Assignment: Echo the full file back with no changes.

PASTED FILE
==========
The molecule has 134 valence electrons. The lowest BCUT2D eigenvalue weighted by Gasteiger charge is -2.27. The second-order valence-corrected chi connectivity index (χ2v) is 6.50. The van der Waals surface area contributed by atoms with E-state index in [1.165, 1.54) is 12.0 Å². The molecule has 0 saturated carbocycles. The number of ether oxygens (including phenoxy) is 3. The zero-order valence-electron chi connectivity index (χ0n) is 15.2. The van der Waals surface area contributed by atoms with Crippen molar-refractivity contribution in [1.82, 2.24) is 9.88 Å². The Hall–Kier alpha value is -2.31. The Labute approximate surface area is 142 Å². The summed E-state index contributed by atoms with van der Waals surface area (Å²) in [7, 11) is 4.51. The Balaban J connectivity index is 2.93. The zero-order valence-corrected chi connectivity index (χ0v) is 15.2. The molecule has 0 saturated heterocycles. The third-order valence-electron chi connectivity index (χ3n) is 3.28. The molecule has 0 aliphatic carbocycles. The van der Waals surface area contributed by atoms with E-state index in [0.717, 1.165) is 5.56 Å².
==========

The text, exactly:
The molecule has 134 valence electrons. The lowest BCUT2D eigenvalue weighted by Gasteiger charge is -2.27. The second-order valence-corrected chi connectivity index (χ2v) is 6.50. The van der Waals surface area contributed by atoms with E-state index in [1.165, 1.54) is 12.0 Å². The molecule has 0 saturated carbocycles. The number of ether oxygens (including phenoxy) is 3. The zero-order valence-electron chi connectivity index (χ0n) is 15.2. The van der Waals surface area contributed by atoms with Crippen molar-refractivity contribution in [1.82, 2.24) is 9.88 Å². The Hall–Kier alpha value is -2.31. The Labute approximate surface area is 142 Å². The summed E-state index contributed by atoms with van der Waals surface area (Å²) in [7, 11) is 4.51. The Balaban J connectivity index is 2.93. The zero-order valence-corrected chi connectivity index (χ0v) is 15.2. The molecule has 0 saturated heterocycles. The third-order valence-electron chi connectivity index (χ3n) is 3.28. The molecule has 0 aliphatic carbocycles. The van der Waals surface area contributed by atoms with E-state index in [0.717, 1.165) is 5.56 Å².